Eric’s 12 Days of Anime #12: Yo (K)anno

Whoops, almost forgot to put up my last 12 days of anime post. I wasn’t planning on doing this series this year, so forgive the rushed nature of these posts. I enjoyed writing about my experiences with anime this year, and if I’m still blogging about anime next year, I’ll definitely do this again, hopefully with more focus and preparation.

Shirobako, like many other shows this fall season, was a pleasant surprise. PA Works has a reputation as being another Kyoto Animation in my eyes: they typically make good-looking stuff but it’s all moe fluff with nothing else to hold my interest. Shirobako is still pretty moe, starting off with a high school girl club with aspirations of creating their own anime movie, but does a good job of transitioning into a more realistic adult world of office work and stress. I’ve heard some fans of the show claim the workplace drama is “too real” for them. I wouldn’t go as far as saying it’s too real, as the show cushions job stress with good humor and some fluffy optimism, but it’s certainly more honest about the real world than most moe anime I’ve seen.

The last two episodes of Shirobako’s first cour, centered around Christmas time, were standout episodes highlighting the growth of main character Miyamori and the tensions between the young and old generations of animators. One of Shirobako’s major themes is the uncertainty about the future. The young generation worries about whether or not they can make a stable career out of their new jobs in animation, and the old generation worries about the direction of where anime is going. The show strikes a nice balance between the young generation learning from their elders while still figuring out who they are for themselves, and that is exemplified when Miyamori tries to get acclaimed director “Mitsuaki Kanno” to draw some key animation for the final episode of the show Exodus.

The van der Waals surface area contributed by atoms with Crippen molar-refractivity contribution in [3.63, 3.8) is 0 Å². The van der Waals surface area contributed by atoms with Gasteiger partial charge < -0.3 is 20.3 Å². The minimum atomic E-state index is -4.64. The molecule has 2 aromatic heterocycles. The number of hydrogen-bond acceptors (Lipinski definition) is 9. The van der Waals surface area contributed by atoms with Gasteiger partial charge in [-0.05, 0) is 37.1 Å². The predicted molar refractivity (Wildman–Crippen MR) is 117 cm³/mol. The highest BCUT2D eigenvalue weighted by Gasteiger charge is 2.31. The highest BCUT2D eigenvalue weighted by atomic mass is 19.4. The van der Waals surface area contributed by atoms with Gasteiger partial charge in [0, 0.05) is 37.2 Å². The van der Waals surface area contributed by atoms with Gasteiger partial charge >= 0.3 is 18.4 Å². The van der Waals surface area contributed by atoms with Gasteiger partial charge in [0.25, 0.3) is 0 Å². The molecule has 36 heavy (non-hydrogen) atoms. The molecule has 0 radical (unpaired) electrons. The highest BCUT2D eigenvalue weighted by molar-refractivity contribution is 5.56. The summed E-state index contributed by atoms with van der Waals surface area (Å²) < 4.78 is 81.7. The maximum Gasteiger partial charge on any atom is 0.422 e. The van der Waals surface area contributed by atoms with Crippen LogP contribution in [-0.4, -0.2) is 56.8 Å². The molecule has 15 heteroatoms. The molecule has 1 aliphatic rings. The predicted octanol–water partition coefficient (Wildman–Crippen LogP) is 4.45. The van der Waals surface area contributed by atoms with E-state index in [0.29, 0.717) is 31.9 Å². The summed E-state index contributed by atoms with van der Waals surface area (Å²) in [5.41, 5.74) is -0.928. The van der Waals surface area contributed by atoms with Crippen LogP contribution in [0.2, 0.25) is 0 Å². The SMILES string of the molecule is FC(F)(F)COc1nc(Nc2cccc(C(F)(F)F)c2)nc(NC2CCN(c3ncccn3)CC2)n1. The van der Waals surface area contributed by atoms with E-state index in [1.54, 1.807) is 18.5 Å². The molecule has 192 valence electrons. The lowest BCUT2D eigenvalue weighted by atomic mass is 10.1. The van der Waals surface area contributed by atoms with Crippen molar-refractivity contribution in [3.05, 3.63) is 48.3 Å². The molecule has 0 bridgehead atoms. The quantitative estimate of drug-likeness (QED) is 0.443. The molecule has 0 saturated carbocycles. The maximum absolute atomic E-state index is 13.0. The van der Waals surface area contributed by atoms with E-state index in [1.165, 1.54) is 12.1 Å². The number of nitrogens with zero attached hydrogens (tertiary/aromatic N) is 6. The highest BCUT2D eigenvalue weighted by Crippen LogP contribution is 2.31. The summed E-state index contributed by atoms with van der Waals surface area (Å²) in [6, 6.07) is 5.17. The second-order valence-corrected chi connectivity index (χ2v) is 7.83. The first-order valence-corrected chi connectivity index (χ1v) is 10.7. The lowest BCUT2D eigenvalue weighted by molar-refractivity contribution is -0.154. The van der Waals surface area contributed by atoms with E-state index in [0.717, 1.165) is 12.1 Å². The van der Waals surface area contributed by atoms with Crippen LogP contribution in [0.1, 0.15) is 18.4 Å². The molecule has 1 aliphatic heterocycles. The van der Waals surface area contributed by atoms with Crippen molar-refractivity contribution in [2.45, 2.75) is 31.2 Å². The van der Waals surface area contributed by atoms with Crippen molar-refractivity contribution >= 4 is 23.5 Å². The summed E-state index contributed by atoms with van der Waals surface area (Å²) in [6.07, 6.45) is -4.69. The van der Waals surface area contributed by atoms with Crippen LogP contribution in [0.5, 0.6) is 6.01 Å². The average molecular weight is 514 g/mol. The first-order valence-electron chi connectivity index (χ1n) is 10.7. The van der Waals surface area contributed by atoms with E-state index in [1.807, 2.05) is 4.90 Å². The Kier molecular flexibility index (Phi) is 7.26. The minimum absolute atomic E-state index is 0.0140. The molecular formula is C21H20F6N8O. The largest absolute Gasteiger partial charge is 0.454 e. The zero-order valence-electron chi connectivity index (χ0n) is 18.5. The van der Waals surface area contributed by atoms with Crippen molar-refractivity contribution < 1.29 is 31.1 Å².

Boy, he sure looks familiar.

Boy, he sure looks familiar.

Turns out “Kanno” is actually an homage to Hideaki Anno, director of Neon Genesis Evangelion. He only gets one scene in this episode, but it one of the funniest scenes I’ve seen this year and a definite treat for anime fans. Normally I don’t like to praise reference humor since it’s usually really cheap, but here it’s in service of furthering the plot and ideas of Shirobako, plus it’s funny more because of how into anime “Kanno” is than the fact that we know he’s referencing Nausicaa. Miyamori admits her knowledge of older anime isn’t that great, having only seen the Rebuilds of “Ava” and never seeing the original series, but her passion for anime is definitely real when “Kanno” brings up Andes Chucky, a kid’s anime she’d seen in reruns.

Since I’m a young adult still figuring out what he wants to do with the rest of his life and an anime fan interested in the industry and culture, Shirobako strikes a good chord with me. As much as I think the earlier episodes leaned too heavily in the optimistic direction, I would think about my future after watching a few episodes. Shirobako balances nerdy passion and dreadful realism. Though it does favor optimism, it never lets itself stray too far into it. Since the show is willing to address actual problems with starting a career, I think it’s allowed to be optimistic. I think Shirobako‘s ultimate goal is encouraging young people to not give up on their dreams, but trying to be a little more realistic about it than other inspirational dramas. 2014 was a depressing year, so Shirobako was a good pick-me-up.

Here’s to hoping that 2015 is another good year for anime. With more JoJo’s and Ikuhara’s lesbian bears, there’s no way it can be bad, right?

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